The Two Laws in Colorado That Cover Credit Card Fraud
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The Two Laws in Colorado That Cover Credit Card Fraud



These days we use credit and debit cards for just about everything. That being the case, it’s not at all surprising that credit card fraud has become quite commonplace. Thieves use a variety of techniques to steal consumers’ credit card information, with some even offering stolen credit card information for sale on the darknet.


In Denver, a high-profile credit card and fuel theft scam recently culminated in the indictment of 10 people after a 1 ½-year investigation. The defendants now face multiple charges, including bank fraud and aggravated identity theft.


The defendants allegedly used pickup trucks outfitted with extra fuel tanks to purchase thousands of gallons of fuel with cloned credit cards. They stole the information for the cloned cards using skimming devices, and purchased stolen account information on the darknet. The fuel was allegedly delivered to truck lots throughout Colorado.


Denver-area police have also recently found credit card skimmers on the ATM machines of local convenience stores. These devices look like part of the machine, but are used by thieves to steal data off the card’s magnetic strip. Skimmers are also commonly attached to gas pumps. This suggests that credit card information theft is still active in the Denver metro area.


In Colorado, two main laws cover credit card fraud. They are centered around the actual theft of the information, and on the possession of fraudulent credit cards. These are distinct offenses, but credit card fraud cases often involve both charges. Both are typically charged as felony-level offenses and both tend to come with severe penalties.


Identity Theft and Related Offenses


Colorado revised statute § 18-5-901 covers identity theft and related offenses. Put simply, identity theft occurs when one person uses the identifying information of another for financial gain. This can include personal identity information such as social security numbers, or financial information such as credit card numbers.


Classification of Identity Theft


Under Colorado law, identity theft occurs when the defendant:


  • Knowingly uses or possesses personal or financial identifying information or financial devices of another with the intent to use it for financial gain.
  • Knowingly possesses such information without permission or legal authority to use in applying for or completing an application for a financial device or other form of credit extension.
  • Knowingly uses such information without permission or authority to apply for a government-issued document.
  • Uses such information to falsely make a written instrument or financial device with the intent to defraud.


Penalties for Identity Theft


Colorado revised statute § 18-5-901


In Colorado, identity theft is a Class 4 felony, and is punishable by a prison term of 2-6 years and $2,000-$500,000 in criminal fines per count. In credit card fraud rings such as those discussed above, defendants are often charged with multiple counts of identity theft, and further aggravating factors can lead to enhanced sentencing.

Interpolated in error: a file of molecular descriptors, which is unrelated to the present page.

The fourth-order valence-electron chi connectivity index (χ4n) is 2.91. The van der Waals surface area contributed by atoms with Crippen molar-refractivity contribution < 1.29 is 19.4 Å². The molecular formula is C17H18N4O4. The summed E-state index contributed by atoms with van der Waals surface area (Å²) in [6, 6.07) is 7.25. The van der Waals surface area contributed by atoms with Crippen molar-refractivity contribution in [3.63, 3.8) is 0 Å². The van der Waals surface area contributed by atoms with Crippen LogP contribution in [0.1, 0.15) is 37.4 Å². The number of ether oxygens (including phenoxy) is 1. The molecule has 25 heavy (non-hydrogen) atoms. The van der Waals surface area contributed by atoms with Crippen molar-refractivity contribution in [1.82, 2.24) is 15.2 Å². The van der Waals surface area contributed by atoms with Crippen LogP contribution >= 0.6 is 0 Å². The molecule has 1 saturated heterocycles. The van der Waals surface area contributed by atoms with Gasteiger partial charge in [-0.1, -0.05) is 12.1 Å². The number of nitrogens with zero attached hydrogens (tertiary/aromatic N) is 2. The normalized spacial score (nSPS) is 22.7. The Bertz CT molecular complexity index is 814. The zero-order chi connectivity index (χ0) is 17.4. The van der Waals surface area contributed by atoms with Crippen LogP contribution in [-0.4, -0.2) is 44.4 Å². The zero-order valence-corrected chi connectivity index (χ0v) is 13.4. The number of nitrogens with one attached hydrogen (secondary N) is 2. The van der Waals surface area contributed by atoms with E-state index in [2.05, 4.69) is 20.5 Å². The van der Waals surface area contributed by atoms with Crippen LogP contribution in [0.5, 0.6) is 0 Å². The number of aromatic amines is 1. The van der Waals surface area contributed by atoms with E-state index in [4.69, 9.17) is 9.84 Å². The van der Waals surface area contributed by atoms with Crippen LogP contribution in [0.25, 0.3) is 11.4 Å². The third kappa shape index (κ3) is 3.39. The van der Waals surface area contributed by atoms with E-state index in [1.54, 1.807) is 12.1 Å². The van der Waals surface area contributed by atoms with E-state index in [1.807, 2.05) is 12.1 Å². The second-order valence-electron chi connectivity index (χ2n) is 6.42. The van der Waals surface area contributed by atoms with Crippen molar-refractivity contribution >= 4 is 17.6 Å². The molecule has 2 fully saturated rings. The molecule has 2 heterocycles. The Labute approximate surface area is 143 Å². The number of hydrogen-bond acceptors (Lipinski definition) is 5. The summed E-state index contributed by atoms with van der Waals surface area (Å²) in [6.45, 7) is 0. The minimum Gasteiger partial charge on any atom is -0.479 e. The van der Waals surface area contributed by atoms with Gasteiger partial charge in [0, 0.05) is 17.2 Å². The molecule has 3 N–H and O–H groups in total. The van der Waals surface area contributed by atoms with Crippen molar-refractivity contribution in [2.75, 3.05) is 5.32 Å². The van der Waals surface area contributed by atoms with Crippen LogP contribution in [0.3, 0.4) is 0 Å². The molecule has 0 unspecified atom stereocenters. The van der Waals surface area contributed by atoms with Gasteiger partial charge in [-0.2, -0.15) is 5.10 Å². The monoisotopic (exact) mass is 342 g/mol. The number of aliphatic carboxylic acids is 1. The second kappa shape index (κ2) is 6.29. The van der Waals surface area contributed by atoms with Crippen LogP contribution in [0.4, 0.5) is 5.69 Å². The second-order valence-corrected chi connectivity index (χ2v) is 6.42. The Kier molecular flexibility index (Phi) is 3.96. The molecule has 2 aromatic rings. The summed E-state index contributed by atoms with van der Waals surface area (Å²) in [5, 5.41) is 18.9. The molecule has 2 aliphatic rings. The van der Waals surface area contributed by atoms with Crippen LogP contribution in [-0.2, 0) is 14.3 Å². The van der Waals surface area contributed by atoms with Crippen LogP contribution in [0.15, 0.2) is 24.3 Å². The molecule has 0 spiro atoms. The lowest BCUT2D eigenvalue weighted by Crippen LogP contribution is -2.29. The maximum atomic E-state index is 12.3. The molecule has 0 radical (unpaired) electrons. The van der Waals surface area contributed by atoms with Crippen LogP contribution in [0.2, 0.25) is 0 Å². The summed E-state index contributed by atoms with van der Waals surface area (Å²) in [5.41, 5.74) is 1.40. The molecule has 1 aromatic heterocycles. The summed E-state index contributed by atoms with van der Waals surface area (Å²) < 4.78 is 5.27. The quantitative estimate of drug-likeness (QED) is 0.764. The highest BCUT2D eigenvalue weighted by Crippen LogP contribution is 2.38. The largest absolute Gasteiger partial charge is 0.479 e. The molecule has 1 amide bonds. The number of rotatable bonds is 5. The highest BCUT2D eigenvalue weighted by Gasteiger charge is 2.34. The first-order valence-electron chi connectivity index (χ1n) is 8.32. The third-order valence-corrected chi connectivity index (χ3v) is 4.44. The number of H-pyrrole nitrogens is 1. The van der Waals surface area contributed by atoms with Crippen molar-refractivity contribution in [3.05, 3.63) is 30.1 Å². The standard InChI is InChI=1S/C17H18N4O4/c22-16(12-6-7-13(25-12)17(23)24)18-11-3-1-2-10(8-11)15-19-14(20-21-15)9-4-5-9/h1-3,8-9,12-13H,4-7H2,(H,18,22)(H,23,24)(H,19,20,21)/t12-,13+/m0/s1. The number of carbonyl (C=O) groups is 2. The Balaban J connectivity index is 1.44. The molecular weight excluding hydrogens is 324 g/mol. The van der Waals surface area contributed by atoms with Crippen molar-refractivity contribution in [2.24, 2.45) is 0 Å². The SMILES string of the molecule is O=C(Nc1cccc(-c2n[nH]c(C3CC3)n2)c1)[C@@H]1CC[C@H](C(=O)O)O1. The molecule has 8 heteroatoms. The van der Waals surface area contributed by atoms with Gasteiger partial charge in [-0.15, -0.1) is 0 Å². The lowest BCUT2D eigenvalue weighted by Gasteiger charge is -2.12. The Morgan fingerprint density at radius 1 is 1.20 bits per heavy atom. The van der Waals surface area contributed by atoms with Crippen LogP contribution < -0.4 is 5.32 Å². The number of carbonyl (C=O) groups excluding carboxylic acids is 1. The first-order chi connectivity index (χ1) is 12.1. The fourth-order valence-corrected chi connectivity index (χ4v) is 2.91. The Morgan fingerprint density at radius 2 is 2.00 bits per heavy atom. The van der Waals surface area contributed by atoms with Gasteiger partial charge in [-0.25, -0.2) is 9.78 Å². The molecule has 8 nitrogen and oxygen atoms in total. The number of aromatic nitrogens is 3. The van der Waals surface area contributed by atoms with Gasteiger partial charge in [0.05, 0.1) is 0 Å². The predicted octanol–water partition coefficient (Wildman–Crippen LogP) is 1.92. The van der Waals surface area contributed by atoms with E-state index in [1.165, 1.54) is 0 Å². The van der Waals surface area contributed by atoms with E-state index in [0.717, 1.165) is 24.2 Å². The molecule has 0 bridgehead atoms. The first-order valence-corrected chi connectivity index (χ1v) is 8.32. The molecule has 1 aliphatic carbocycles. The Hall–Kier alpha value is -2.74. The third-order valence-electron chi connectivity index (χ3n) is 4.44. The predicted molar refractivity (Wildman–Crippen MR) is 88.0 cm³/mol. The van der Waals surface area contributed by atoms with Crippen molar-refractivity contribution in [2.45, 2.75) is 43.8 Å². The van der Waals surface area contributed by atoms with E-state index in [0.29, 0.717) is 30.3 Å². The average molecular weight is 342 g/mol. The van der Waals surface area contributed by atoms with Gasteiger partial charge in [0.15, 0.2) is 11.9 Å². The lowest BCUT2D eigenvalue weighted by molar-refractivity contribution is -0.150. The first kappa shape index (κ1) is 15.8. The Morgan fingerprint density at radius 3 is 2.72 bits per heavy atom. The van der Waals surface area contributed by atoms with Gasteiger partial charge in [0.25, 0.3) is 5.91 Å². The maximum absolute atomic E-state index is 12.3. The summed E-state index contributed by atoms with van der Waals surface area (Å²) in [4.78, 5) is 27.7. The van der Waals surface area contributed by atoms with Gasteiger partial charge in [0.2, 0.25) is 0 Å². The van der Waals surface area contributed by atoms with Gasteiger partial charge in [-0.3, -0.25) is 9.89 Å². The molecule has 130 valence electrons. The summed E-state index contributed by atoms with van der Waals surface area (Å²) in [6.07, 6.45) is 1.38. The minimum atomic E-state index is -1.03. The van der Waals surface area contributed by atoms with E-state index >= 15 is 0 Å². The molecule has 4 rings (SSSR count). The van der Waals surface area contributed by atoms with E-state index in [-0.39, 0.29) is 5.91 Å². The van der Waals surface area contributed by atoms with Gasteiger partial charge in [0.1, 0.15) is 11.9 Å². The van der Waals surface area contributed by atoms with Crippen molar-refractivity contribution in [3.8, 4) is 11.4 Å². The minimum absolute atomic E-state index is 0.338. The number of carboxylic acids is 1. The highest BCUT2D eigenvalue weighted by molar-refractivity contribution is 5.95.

Criminal Possession of a Financial Device


Colorado revised statute § 18-5-903 covers criminal possession of a financial device. This crime essentially means that the defendant is in possession or control of someone else’s checkbook, credit card, or related device with the intent to use it for financial gain of some kind.


Elements of Criminal Possession of a Financial Device


The elements of the crime of criminal possession of a financial device are that the defendant knowingly possessed or controlled any financial transaction device(s) with the intent to defraud, or which he or she knew or should reasonably have known were fraudulent, stolen, lost, or delivered under mistake as to the identity or address of the account holder.


A financial device is defined as any instrument or device that can be used to obtain merchandise, credit, property, services, or anything else of value, or to make financial payments. This typically includes but is not limited to:


  • A credit or debit card;
  • A banking card or electronic transfer card;
  • A check card;
  • A check;
  • A share draft;
  • A money order;
  • A negotiable order of withdrawal.


Penalties for Criminal Possession of a Financial Device


Criminal possession of one financial device is a Class 1 misdemeanor. Possession of two or more is a Class 6 felony, and possession of four or more with at least two different account holders is a Class 5 felony.


Penalties for criminal possession of financial device range from six months to three years in prison, $5,000-$100,000 in criminal fines, and restitution.


If you are Facing Colorado Credit Card Fraud Charges


If you are Facing Colorado Credit Card Fraud Charges


Bottom line: credit card fraud is a serious offense, and if convicted, defendants face lengthy prison sentences, hefty fines, and the long-term consequences of being a convicted felon.


If you are facing credit card fraud charges of any kind, you need knowledgeable legal representation. Be proactive as early in the process as possible by reaching out to an experienced Denver criminal defense attorney to learn what options may be available to you.




About the Author:

Kimberly Diego is a criminal defense attorney in Denver practicing at The Law Office of Kimberly Diego. She obtained her undergraduate degree from Georgetown University and her law degree at the University of Colorado. She was named one of Super Lawyers’ “Rising Stars of 2012” and “Top 100 Trial Lawyers in Colorado” for 2012 and 2013 by The National Trial Lawyers. Both honors are limited to a small percentage of practicing attorneys in each state.  She has also been recognized for her work in domestic violence cases.